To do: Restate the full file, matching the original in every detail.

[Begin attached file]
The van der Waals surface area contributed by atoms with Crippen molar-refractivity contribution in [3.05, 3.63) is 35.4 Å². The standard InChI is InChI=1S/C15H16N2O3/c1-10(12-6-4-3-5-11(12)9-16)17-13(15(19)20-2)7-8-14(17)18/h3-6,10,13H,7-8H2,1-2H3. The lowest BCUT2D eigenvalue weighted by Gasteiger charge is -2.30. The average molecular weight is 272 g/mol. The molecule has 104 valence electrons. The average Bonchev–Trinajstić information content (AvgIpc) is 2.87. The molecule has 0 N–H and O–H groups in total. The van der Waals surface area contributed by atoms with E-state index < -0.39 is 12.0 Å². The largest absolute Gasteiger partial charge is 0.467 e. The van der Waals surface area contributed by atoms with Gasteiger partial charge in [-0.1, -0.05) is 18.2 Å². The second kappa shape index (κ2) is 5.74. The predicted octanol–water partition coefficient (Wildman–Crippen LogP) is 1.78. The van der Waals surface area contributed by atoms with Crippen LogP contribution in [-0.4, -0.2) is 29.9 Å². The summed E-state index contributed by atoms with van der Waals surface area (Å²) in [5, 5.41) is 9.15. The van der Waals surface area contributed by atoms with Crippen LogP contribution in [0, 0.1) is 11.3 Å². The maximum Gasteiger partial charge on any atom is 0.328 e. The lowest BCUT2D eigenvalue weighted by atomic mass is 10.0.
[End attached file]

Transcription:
The van der Waals surface area contributed by atoms with Crippen molar-refractivity contribution in [3.05, 3.63) is 35.4 Å². The standard InChI is InChI=1S/C15H16N2O3/c1-10(12-6-4-3-5-11(12)9-16)17-13(15(19)20-2)7-8-14(17)18/h3-6,10,13H,7-8H2,1-2H3. The lowest BCUT2D eigenvalue weighted by Gasteiger charge is -2.30. The average molecular weight is 272 g/mol. The molecule has 104 valence electrons. The average Bonchev–Trinajstić information content (AvgIpc) is 2.87. The molecule has 0 N–H and O–H groups in total. The van der Waals surface area contributed by atoms with E-state index < -0.39 is 12.0 Å². The largest absolute Gasteiger partial charge is 0.467 e. The van der Waals surface area contributed by atoms with Gasteiger partial charge in [-0.1, -0.05) is 18.2 Å². The second kappa shape index (κ2) is 5.74. The predicted octanol–water partition coefficient (Wildman–Crippen LogP) is 1.78. The van der Waals surface area contributed by atoms with Crippen LogP contribution in [-0.4, -0.2) is 29.9 Å². The summed E-state index contributed by atoms with van der Waals surface area (Å²) in [5, 5.41) is 9.15. The van der Waals surface area contributed by atoms with Crippen LogP contribution in [0, 0.1) is 11.3 Å². The maximum Gasteiger partial charge on any atom is 0.328 e. The lowest BCUT2D eigenvalue weighted by atomic mass is 10.0.